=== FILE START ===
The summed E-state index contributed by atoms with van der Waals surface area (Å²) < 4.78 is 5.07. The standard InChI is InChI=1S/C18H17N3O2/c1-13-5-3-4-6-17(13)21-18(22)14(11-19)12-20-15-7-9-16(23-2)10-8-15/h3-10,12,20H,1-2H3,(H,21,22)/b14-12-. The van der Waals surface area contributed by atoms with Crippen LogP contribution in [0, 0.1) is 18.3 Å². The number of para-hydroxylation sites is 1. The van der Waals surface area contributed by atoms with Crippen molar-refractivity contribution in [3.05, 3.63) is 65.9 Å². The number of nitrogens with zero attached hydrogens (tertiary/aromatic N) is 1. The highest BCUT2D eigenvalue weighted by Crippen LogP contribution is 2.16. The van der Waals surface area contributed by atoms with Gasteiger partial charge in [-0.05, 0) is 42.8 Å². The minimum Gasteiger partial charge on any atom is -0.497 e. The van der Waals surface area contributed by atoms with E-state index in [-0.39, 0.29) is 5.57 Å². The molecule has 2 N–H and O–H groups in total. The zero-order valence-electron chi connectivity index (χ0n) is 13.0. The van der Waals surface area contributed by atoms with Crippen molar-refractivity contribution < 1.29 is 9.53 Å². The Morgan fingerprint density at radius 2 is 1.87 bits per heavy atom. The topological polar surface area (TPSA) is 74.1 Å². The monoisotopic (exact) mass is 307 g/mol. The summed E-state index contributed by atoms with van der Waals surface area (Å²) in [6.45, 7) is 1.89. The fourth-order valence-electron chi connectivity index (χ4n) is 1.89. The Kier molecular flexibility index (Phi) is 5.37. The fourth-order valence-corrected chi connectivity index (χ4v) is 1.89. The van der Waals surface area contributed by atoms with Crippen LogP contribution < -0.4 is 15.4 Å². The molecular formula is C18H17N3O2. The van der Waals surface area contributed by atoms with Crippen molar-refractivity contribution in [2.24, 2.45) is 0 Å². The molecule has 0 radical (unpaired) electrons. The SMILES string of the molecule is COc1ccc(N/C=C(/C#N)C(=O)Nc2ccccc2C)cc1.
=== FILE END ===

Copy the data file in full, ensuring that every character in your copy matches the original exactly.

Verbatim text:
The summed E-state index contributed by atoms with van der Waals surface area (Å²) < 4.78 is 5.07. The standard InChI is InChI=1S/C18H17N3O2/c1-13-5-3-4-6-17(13)21-18(22)14(11-19)12-20-15-7-9-16(23-2)10-8-15/h3-10,12,20H,1-2H3,(H,21,22)/b14-12-. The van der Waals surface area contributed by atoms with Crippen LogP contribution in [0, 0.1) is 18.3 Å². The number of para-hydroxylation sites is 1. The van der Waals surface area contributed by atoms with Crippen molar-refractivity contribution in [3.05, 3.63) is 65.9 Å². The number of nitrogens with zero attached hydrogens (tertiary/aromatic N) is 1. The highest BCUT2D eigenvalue weighted by Crippen LogP contribution is 2.16. The van der Waals surface area contributed by atoms with Gasteiger partial charge in [-0.05, 0) is 42.8 Å². The minimum Gasteiger partial charge on any atom is -0.497 e. The van der Waals surface area contributed by atoms with E-state index in [-0.39, 0.29) is 5.57 Å². The molecule has 2 N–H and O–H groups in total. The zero-order valence-electron chi connectivity index (χ0n) is 13.0. The van der Waals surface area contributed by atoms with Crippen molar-refractivity contribution < 1.29 is 9.53 Å². The Morgan fingerprint density at radius 2 is 1.87 bits per heavy atom. The topological polar surface area (TPSA) is 74.1 Å². The monoisotopic (exact) mass is 307 g/mol. The summed E-state index contributed by atoms with van der Waals surface area (Å²) in [6.45, 7) is 1.89. The fourth-order valence-electron chi connectivity index (χ4n) is 1.89. The Kier molecular flexibility index (Phi) is 5.37. The fourth-order valence-corrected chi connectivity index (χ4v) is 1.89. The van der Waals surface area contributed by atoms with Crippen LogP contribution < -0.4 is 15.4 Å². The molecular formula is C18H17N3O2. The van der Waals surface area contributed by atoms with Crippen molar-refractivity contribution in [2.24, 2.45) is 0 Å². The molecule has 0 radical (unpaired) electrons. The SMILES string of the molecule is COc1ccc(N/C=C(/C#N)C(=O)Nc2ccccc2C)cc1.